In this revolution, research has become central; it also becomes more formalized, complex, and costly. A steadily increasing share is conducted for, by, or at the direction of, the Federal government.

Today, the solitary inventor, tinkering in his shop, has been overshadowed by task forces of scientists in laboratories and testing fields. In the same fashion, the free university, historically the fountainhead of free ideas and scientific discovery, has experienced a revolution in the conduct of research. Partly because of the huge costs involve




posted on May, 26 2015 @ 08:34 AM
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cont.

Today, the solitary inventor, tinkering in his shop, has been overshadowed by task forces of scientists in laboratories and testing fields. In the same fashion, the free university, historically the fountainhead of free ideas and scientific discovery, has experienced a revolution in the conduct of research. Partly because of the huge costs involved, a government contract becomes virtually a substitute for intellectual curiosity. For every old blackboard there are now hundreds of new electronic computers.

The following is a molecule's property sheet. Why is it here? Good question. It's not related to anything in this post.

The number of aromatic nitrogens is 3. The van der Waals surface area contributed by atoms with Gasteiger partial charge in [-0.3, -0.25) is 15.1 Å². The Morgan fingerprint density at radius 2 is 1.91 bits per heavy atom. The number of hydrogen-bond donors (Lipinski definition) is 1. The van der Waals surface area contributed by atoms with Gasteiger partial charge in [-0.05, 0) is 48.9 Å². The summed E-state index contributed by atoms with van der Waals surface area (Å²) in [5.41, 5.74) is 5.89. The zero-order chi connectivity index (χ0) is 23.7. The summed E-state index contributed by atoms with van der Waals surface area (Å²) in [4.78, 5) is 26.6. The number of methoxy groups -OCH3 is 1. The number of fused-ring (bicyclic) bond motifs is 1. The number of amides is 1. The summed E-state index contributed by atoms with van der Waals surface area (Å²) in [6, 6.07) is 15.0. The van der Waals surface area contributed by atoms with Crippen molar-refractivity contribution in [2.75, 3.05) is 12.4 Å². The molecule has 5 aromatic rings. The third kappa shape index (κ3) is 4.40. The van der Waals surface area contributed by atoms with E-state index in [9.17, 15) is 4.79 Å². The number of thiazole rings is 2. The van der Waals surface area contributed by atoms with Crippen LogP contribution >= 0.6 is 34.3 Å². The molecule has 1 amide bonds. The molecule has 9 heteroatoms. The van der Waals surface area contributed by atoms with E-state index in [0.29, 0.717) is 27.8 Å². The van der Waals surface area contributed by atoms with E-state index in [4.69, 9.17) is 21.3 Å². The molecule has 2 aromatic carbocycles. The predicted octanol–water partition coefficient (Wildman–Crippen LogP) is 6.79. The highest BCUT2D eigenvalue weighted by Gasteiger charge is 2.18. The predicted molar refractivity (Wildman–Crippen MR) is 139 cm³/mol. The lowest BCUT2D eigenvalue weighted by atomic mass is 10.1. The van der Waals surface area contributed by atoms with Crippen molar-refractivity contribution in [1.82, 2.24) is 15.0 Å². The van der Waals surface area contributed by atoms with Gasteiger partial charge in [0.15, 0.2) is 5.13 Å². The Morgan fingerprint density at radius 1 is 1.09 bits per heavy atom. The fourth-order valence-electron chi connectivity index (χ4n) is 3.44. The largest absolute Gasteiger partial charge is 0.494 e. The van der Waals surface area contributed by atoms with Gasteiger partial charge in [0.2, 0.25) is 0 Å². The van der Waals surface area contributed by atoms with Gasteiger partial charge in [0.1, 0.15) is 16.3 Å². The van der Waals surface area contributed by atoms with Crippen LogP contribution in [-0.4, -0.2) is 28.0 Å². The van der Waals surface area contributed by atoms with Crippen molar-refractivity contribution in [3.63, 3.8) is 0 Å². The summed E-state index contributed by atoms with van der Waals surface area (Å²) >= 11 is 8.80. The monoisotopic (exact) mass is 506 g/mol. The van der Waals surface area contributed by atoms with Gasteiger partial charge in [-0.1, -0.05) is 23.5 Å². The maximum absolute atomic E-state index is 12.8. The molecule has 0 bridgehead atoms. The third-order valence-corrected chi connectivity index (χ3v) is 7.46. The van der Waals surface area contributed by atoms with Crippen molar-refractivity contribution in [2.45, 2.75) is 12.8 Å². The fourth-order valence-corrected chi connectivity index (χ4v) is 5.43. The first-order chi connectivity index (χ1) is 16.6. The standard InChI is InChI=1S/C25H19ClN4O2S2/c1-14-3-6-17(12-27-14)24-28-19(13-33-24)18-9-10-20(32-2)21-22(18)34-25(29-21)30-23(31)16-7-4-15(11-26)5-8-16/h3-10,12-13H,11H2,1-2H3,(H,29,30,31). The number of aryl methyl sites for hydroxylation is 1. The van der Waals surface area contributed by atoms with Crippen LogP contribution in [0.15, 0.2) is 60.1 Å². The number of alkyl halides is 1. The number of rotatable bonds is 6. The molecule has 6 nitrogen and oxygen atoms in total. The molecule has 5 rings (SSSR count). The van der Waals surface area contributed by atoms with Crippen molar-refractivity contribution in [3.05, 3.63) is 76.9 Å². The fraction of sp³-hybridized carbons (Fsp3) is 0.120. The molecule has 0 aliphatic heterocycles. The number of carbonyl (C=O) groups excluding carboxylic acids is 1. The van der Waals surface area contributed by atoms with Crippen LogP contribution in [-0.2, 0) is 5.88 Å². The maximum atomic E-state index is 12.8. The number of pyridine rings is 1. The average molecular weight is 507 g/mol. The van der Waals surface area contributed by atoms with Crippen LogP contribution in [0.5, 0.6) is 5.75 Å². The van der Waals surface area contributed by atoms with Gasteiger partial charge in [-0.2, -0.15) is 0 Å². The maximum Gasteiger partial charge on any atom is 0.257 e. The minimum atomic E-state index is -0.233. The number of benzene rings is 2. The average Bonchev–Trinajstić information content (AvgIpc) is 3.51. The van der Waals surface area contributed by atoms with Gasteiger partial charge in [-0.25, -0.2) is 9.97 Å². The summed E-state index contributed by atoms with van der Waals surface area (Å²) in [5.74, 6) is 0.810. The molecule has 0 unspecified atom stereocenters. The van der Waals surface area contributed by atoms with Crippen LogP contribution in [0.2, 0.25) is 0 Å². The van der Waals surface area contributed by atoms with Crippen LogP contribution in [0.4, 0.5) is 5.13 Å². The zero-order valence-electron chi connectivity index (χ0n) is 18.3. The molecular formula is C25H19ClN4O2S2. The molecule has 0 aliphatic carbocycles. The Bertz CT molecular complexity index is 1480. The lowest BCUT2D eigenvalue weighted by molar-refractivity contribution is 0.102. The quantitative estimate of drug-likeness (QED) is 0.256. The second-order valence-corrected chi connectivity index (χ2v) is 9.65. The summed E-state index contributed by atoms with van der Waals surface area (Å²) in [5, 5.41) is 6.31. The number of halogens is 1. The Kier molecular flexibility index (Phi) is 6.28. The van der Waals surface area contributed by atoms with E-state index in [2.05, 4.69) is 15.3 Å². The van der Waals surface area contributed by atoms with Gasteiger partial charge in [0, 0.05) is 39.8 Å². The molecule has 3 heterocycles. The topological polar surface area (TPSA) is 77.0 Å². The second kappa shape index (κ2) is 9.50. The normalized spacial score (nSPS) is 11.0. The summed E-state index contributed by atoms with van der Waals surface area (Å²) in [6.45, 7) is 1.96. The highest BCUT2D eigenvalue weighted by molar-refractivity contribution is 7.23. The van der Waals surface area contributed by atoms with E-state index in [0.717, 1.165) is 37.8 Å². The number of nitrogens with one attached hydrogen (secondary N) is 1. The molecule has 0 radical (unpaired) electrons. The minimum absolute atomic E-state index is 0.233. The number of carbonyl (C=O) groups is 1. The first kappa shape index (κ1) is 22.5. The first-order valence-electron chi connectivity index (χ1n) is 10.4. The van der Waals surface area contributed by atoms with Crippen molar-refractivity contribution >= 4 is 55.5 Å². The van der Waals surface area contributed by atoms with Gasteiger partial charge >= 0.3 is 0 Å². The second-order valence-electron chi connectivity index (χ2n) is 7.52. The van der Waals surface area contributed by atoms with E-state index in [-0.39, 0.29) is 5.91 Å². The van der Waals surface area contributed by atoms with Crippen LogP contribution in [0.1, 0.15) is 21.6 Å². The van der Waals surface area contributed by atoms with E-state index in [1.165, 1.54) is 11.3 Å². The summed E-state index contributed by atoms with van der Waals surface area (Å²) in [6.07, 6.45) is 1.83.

The prospect of domination of the nation's scholars by Federal employment, project allocations, and the power of money is ever present

and is gravely to be regarded.

Yet, in holding scientific research and discovery in respect, as we should, we must also be alert to the equal and opposite danger that public policy could itself become the captive of a scientifictechnological elite.

It is the task of statesmanship to mold, to balance, and to integrate these and other forces, new and old, within the principles of our democratic system -- ever aiming toward the supreme goals of our free society.

V.

Another factor in maintaining balance involves the element of time. As we peer into society's future, we -- you and I, and our government -- must avoid the impulse to live only for today, plundering, for our own ease and convenience, the precious resources of tomorrow. We cannot mortgage the material assets of our grandchildren without risking the loss also of their political and spiritual heritage. We want democracy to survive for all generations to come, not to become the insolvent phantom of tomorrow.

VI.